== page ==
by Dori Ostermiller
It’s amazing, the myriad ways we avoid creative work… Yesterday, during the hours I’d put aside for writing, I scoured my stove, gave myself a Tarot reading, took my dog to the ‘puppy store’ for treats, did fifteen sun salutations. When I finally got myself to the computer, there were five or ten ‘urgent’ emails, which led to an hour of work on my winter workshop schedule. And then I had to take fifteen minutes, of course, to check out the best VRBO deals in Crete, though I have no time or money to travel in the foreseeable future.
If you’re a writer, this probably sounds familiar. Resistance takes many forms, including sudden compulsive cleanliness, physical ailments, extreme wanderlust or vacation envy, uncontrollable bouts of email-writing or personal hygiene or internet shopping… I hear from so many of my workshop students the same lament: “I can’t get myself to buckle down!” They complain about their lack of discipline; but in my experience, lack of discipline is usually a cover for something deeper–something called fear. Something called internal judgment.
There is always a direct relationship between procrastination and unreasonable expectations. If you’re suffering from a case of never getting to your work, the root cause is most likely too much self-criticism, which causes fear, and leads to creative shut down. William Stafford’s advice to his own students in these circumstances was to “lower your standards, and keep going.”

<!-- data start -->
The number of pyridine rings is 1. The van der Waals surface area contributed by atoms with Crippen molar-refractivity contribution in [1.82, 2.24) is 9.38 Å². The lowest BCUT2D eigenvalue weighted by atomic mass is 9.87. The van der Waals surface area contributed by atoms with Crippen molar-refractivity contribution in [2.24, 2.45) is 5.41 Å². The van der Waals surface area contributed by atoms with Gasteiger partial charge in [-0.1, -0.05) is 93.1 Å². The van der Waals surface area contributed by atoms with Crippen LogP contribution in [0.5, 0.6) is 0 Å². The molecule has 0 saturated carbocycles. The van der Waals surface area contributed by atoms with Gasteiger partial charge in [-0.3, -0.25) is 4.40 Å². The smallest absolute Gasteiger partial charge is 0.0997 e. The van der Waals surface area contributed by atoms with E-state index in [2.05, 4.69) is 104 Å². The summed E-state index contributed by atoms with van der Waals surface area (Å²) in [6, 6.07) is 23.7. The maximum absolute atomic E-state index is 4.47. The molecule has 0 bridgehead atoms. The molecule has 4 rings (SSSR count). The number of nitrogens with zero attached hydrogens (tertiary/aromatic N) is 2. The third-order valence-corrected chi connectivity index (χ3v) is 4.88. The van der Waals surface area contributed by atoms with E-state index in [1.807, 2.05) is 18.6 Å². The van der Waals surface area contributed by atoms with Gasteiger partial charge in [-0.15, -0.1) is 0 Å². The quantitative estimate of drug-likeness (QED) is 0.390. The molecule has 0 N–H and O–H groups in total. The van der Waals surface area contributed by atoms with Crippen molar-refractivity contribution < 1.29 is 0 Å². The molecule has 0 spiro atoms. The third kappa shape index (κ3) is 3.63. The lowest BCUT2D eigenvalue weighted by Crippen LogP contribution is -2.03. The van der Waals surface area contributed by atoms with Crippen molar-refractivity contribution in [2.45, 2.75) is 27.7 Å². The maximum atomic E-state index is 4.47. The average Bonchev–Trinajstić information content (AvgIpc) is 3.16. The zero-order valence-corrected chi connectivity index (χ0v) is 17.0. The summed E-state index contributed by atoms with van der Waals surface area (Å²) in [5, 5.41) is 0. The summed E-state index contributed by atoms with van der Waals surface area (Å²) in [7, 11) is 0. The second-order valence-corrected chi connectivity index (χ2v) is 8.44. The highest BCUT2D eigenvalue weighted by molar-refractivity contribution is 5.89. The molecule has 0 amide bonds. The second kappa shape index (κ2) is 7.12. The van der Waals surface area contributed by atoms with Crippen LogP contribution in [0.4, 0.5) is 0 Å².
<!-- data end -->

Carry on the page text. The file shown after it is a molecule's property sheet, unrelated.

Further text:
It takes a lot of courage to face down the blank page or screen, to take that deep dive into the unknown, with no guarantees that the effort will yield anything. It takes lots of nerve to let your shitty first drafts be just that. In these moments of resistance, I try to offer myself some compassion, and to remember why I write. The greatest reward of writing, by far, is the creative immersion, the sense of discovery and self-exploration that writing brings. And you can’t have that without risking failure, each time you sit down.
Today, try writing the worst possible drivel in the world, and lots of it. You can worry about making it perfect another day.